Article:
Readers' Letters: Braverman is gambling with safety of public

In yesterday’s Scotsman (18 January) I read of Suella Braverman urging the Metropolitan Police to “double down” on their efforts to root out what amounts to corruption of the most worrying kind. Her language, taken from the world of gambling, through the non-language of boardroom buzzwords, also fails to reassure.

The Met has been guilty of serial complacency, both in its recruitment procedures and in subsequent instances of covering up serious breaches of conduct, which have been shown to be criminal. How many more cases such as David Carrick are lurking beneath the surface?

In fact the buck stops with Braverman and she must realise that the Met's efforts at purging need to be more, much more than doubled.

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Bill Simpson, Carnoustie, Angus

The buck stops with Home Secretary Suella Braverman when it comes to rooting out police corruption, reckons reader (Picture: Daniel Leal/AFP via Getty Images)

Time for a reset

The government has claimed to be on the right lines to foster economic growth. But that is a very dubious claim. Some may ask what else can they do? That is a fair question.

The government claims that austerity is vital to bringing inflation down and growing the economy. They claim that any sign of giving in to public sector workers will cause inflation to accelerate again.

This is the same mistake that a Labour government made in the 1970s. That government also tried to keep a tight control over public sector pay. The result then was the chaotic winter of discontent. The result now will be a failure to modernise a key area for environmental strategising – the railways, and further ongoing decline of a National Health service which is on its knees.

Inflation is connected to global factors such as energy price rises and on the whole the present round of wage rises across industry has not caused inflationary pressures. Public sector workers are likely to settle well below the present inflation rate if the government gets serious about managing problems and negotiating.

But Government seems content to sit on its hands and blame trade unions for the strikes. Government culture wars mask the fact that their inflation managing policy is on the backs of workers – getting them to yet again accept real wage cuts. Keeping wages down by promoting continuing disputes simply adds to deflationary pressures, leading to further falls of investment in the UK.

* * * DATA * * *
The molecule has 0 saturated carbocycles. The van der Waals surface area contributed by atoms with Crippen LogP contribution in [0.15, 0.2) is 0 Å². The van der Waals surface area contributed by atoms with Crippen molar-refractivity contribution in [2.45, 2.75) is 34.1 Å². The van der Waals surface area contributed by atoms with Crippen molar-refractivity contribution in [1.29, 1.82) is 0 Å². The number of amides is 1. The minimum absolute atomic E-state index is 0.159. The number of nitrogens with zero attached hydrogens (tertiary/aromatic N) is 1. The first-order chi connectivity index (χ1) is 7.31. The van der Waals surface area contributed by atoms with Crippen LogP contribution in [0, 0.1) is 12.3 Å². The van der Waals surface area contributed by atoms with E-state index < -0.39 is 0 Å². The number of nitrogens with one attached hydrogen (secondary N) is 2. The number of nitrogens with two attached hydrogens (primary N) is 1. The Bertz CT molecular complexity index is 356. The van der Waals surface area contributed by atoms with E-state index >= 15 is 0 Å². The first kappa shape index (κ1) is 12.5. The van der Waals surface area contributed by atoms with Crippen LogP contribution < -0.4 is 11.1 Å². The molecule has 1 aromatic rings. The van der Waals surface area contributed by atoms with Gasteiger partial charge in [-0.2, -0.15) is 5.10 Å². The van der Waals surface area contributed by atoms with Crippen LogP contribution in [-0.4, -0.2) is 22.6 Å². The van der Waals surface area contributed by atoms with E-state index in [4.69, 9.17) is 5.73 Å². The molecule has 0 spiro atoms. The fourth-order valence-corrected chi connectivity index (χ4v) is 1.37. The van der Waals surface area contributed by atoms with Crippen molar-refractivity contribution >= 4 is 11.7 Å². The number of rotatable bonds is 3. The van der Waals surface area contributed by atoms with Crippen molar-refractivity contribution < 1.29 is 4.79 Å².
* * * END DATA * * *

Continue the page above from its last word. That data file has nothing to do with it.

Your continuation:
Is there nothing else government can do? At Davros there has been a call to tax the rich – not much chance that this government will do that. Instead it has brought in the Edinburgh reforms to free bankers from regulations – which will threaten banking stability again – as in 2008. Nor will this government address the 330,000 shortfall of workers caused by Brexit. With three quarters of UK firms claiming that the Brexit deal has harmed their trading relationship with the EU this government has a responsibility to sort the Brexit mess it has created. The solution is simple – come clean on the damage done by culture wars and reset.

Andrew Vass, Edinburgh

Royally insecure

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The Duke of Sussex is fast becoming a danger to the royal family and the royal households, as he provides so much detailed information in his book about the internal layout of royal residences, information which could be used by intruders. At the same time he expresses paranoid and unwanted views about the future upbringing of children of the next heir to the throne, including their safety.

Is this man too dim to realise the significance of his words and actions? Senior members of the royal family must now have reservations about Harry attending the forthcoming coronation, concerned not only that will he seek to use the event to collect and then divulge private family conversations in yet another book but that his presence may draw seriously harmful attention.Surely this level of public exposure by Harry and unwarranted pressure on the royal family has to be stopped, if only for reasons of security.While the royal family admirably and wisely remain silent, there is surely nothing to stop a government minister now making a carefully worded statement in parliament relative to the various security issues stemming from the Duke of Sussex’s book.

Leslie Howson, Edinburgh

Gaelic gateway?

In the recently announced drive to promote and normalise the Gaelic language with events during Gaelic Week next month, I wonder if consideration could be given to revising the spelling of Gaelic. There are no monoglot Gaelic speakers left, and in spite of Gaelic medium schools very few people now speak the language. Its survival as a living language depends on Gaelic becoming more accessible to English speakers for whom the spelling is a major obstacle. Gaelic has never been the language of all Scotland, and attempts to politicise it ring hollow, unlike the close relationship between Welsh and Welsh nationalism. Past and present leaders of the SNP have not been Gaelic speakers, unlike some Labour and Liberal MSPs.